6. Old wrestler says:

    I will agree there needs to be a correct way in talking to the kids and coaches. There is no need to belittle either of them. I will ask though if I film one of my kids during a game and go over the film with them because there are thing that they need to work on how is that a bad thing? I think that while yes there are parents who go to far with the antics and the actions at the game there are also plenty of parents who aren’t willing to do anything at all to help better their kids. Be it take them to a camp or maybe just talk to them about things that they need to work on. Just because a parent wants to talk to their child about a game doesn’t make them a bad sport or mean that they are going to be critical sometimes it just means constructively working with their child to help them improve. It would be no different then discussing a poor test score or a poor grade in a class.

    • Judy says:

      I think there’s a big difference between helping your student study vs. going over a game tape. Education is the LAW; sports isn’t. It’s supposed to be fun. I can’t think of anything my kids would want to do less than sit down with their dad to go over film footage and listen to him pontificate about what should have been done differently. The others said it best when they said to let the coaches do the coaching. The only noise from the stands should be encouragement. May we please get a grip and a modicum of perspective? This is high school sports. They’re just kids out there. Win or lose, the sun will rise, the world will turn. Eric’s right – set a good example.

      • Old wrestler says:

        There is no more law on education then there is on sports. Kids can drop out of high school if they choose to. So you preaching to your kids on grades or on band and choir is ok but going over game tape isn’t? By your reasoning let the teachers teach and just stay out of the helping with homework then or stay out of the telling your kids how to do better in band or choir. There is a difference between talking to your kids and preaching, sounds like your husband can’t figure out the difference if the kids don’t want to listen to him on things.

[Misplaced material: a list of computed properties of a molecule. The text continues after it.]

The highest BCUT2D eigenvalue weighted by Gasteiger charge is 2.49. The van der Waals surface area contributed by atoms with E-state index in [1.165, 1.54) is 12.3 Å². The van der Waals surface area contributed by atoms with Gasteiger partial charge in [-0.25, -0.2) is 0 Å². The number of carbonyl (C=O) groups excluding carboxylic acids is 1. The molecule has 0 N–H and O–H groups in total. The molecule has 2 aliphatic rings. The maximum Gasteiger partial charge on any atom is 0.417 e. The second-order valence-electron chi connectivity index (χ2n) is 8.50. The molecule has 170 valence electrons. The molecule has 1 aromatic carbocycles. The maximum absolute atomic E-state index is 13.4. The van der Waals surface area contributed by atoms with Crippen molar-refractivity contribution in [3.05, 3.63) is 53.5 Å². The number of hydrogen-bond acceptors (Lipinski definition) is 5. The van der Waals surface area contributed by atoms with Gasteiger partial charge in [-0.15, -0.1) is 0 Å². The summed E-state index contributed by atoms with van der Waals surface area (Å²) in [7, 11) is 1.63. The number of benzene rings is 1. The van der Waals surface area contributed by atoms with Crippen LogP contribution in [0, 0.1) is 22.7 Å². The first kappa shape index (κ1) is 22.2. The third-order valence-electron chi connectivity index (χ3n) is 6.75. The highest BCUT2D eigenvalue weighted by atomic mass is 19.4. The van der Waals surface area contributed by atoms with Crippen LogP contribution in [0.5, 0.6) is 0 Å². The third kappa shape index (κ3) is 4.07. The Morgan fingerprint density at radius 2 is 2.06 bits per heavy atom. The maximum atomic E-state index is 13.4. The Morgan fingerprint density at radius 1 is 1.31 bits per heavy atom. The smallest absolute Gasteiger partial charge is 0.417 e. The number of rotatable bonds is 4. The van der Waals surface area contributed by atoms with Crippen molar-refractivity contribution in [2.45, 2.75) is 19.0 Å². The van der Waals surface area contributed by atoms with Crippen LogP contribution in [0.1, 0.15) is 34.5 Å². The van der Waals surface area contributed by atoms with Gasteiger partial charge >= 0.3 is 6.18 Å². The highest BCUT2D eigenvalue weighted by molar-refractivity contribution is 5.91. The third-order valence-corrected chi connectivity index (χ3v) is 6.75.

• Judy says:

          I think you missed the point. I don’t go to school and tape the events of the day and then replay them at home. I don’t second guess the teacher or put my own spin on it. And by the way, I never said my husband preaches to our kids. I was using it as an example. And, ever hear of truancy? It is against the law. Not participating in a sport is not. Unfortunately, there are too many parents trying to relive their glory days vicariously through their kids. Sorry, but those days are over. Let them have their own glory days.

          • thequietone says:

            I see a couple of things here in this exchange I would like to comment on.

            1) Truancy may be illegal but only if you are enrolled in school I believe that the other poster may have been trying to point this fact out that if a student drops out of school they are not able to be listed as truant. Granted there are laws of when a student can legally drop out of school.

            2) Why is it only sports that are being questioned here? There are parents in band that are overly pushy, choir, church, even yes in grades some parents get over the top with pushing.

            3) why is it immediately decided that if a parent talks to their kids they are trying to undermine a teacher or coach? I can remember my parents talking to me about basketball games and things I might have done wrong and at no time did my dad ever try to undermine a coach. I would say much like in school if a parent is willing to work with a kid in sports these days your not going to have a good team in the school.

            4) You can question a coach and still show good sportsmanship about it. I would say that we have some very good coaches here in Sheldon and to think they have never questioned an official on something is just foolish it’s how it is done. Everyone needs to remember that just because someone disagrees with you doesn’t mean they aren’t a good person or that they are a bad sport.

            5) Society as a whole has gotten way to whiney on things when it’s not what we want to hear. People need to toughen up again.

          • Todd says: